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Workflow Organization for Shots

Hi,

I’m just getting started with putting together my first project with Unreal Sequencer. Just some basic questions about organizing scenes, shots etc.

For a scene/sequence in a film, some shots may share common assets, and many will not. So, does each scene/sequence of the film go into a different level file? Then I can have a Master Sequence for each scene/sequence of a film as well as individual shot sequences for each shot of that sequence/scene within the level file for that scene/sequence?

Also, do I place things in the world outliner or just in the individual sequence? Can that even be done? I am not sure how to better control exactly which lights and assets will be in a particular shot, where each shot can have different lights and assets in them, rather than just multiple cameras in one geometry and lighting setup.

Thanks.

There’s a lot to consider here and no right answer. To answer a few of your specific questions:

>> does each scene/sequence of the film go into a different level file?
>> Then I can have a Master Sequence for each scene/sequence of a film as well as individual shot sequences for each shot of that sequence/scene within the level file for that scene/sequence?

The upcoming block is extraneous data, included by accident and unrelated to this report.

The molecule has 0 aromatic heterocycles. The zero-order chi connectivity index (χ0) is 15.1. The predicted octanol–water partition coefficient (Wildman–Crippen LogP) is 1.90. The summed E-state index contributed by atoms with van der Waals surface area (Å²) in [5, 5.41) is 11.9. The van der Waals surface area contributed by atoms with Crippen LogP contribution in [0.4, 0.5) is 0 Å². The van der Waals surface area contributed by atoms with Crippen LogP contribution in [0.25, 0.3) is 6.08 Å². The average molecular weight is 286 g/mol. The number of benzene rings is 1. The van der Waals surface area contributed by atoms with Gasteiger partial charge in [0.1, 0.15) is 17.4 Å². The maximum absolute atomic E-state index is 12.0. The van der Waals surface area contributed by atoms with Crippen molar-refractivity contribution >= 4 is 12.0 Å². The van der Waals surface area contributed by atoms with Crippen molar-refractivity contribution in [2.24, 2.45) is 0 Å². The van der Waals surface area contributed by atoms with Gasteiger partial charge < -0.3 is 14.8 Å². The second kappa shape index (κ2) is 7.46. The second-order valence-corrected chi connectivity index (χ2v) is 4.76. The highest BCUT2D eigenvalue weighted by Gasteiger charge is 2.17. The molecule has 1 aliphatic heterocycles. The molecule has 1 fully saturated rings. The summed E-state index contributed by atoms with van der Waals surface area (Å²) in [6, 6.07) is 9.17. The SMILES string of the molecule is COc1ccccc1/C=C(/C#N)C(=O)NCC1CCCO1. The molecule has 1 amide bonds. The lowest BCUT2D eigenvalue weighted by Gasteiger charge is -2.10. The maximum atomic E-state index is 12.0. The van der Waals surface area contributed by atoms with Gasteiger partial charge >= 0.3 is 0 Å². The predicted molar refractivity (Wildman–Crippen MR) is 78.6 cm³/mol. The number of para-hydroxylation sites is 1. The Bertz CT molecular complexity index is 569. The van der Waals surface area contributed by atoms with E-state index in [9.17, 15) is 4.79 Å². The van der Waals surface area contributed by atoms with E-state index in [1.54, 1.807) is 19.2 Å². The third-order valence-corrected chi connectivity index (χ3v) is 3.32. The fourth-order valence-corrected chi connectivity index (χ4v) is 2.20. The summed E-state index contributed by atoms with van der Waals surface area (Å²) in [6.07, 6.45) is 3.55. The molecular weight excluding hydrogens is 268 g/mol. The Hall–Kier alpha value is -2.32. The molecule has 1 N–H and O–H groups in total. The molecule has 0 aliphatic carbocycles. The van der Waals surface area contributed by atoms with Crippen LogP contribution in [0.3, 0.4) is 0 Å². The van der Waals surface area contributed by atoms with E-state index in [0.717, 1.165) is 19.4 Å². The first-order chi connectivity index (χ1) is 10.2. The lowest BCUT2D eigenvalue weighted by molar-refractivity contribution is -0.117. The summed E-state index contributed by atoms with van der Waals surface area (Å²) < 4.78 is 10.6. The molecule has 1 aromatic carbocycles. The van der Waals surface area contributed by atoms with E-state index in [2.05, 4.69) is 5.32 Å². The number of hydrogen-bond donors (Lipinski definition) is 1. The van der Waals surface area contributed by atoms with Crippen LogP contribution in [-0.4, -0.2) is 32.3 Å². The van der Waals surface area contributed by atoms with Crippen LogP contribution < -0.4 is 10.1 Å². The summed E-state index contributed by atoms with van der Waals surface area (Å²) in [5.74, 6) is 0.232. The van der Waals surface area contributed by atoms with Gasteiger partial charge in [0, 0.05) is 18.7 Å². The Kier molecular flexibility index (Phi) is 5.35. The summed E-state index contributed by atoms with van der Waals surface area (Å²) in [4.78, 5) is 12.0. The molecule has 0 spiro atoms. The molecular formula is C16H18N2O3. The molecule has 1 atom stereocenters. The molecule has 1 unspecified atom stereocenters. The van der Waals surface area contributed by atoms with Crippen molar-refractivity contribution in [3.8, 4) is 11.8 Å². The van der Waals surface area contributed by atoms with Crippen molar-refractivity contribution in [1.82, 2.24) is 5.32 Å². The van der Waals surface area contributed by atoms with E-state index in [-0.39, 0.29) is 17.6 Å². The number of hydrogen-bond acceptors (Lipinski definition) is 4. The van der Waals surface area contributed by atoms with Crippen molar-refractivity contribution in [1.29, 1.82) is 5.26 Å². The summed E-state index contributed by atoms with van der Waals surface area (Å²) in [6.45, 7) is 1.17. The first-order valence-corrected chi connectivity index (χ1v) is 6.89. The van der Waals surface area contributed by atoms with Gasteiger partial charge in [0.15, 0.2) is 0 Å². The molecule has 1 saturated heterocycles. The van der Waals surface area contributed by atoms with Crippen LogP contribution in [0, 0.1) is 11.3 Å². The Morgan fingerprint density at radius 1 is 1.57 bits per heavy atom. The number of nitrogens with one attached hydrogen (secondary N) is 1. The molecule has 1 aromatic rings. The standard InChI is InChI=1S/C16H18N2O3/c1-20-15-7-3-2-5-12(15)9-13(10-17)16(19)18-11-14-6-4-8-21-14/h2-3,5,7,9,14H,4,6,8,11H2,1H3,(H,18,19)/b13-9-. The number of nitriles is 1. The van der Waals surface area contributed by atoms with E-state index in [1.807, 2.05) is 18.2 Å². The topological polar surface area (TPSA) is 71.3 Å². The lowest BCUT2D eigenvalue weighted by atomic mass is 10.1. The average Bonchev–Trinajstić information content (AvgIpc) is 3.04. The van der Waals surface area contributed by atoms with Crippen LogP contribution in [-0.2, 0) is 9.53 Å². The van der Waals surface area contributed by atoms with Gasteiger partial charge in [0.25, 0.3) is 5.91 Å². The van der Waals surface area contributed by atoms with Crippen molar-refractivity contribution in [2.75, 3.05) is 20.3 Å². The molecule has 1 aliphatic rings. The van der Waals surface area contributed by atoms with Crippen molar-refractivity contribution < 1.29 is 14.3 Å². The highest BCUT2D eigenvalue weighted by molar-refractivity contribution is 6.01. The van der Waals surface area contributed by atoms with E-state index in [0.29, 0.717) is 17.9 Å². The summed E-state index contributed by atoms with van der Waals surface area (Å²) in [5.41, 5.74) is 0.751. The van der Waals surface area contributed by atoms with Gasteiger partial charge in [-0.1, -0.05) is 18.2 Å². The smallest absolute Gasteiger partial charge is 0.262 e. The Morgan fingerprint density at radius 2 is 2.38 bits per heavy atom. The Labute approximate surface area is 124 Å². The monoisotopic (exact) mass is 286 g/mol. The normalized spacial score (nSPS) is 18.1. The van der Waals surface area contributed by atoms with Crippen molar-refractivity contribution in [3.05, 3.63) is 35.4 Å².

You could do this using sublevels. For example, the first sequence of shots could be in location A with assets A, those could all be in a sublevel and then you could use a level visibility track in the master sequence to show all the actors in sublevel A (location A and assets A). Since you have the level visibility track in the master sequence, it could span several shots. Alternatively, you could put the level visibility track in each of the shots that needs it.

>> Also, do I place things in the world outliner or just in the individual sequence?

This is comes up a lot. Traditionally, you would have your actor in the level (ie. world outliner) and then sequencer would ‘possess’ it. When sequencer is done with that actor, it goes back to its original state or maybe it gets picked up by the next shot. An alternative way of working is to have sequencer ‘spawn’ an actor in the shot itself. You can do this by dragging the actor directly into sequencer and it will only exist for the duration of that sequence. This is a nice way of working because the spawned actor is self contained in the sequence and you can easily move it around regardless of the level. One drawback to spawnables though is if you have an actor that needs to persist across shot boundaries, you’d probably want to use the former method.

Here’s some documentation that might help you:

If you’re interested in digging further, there’s a white paper linked in this document about how we created the first Fortnite trailer in sequencer:

Good luck!

thanks so much Max. This is really helpful. I’ll dig in to the resources you shared and create my workflow accordingly.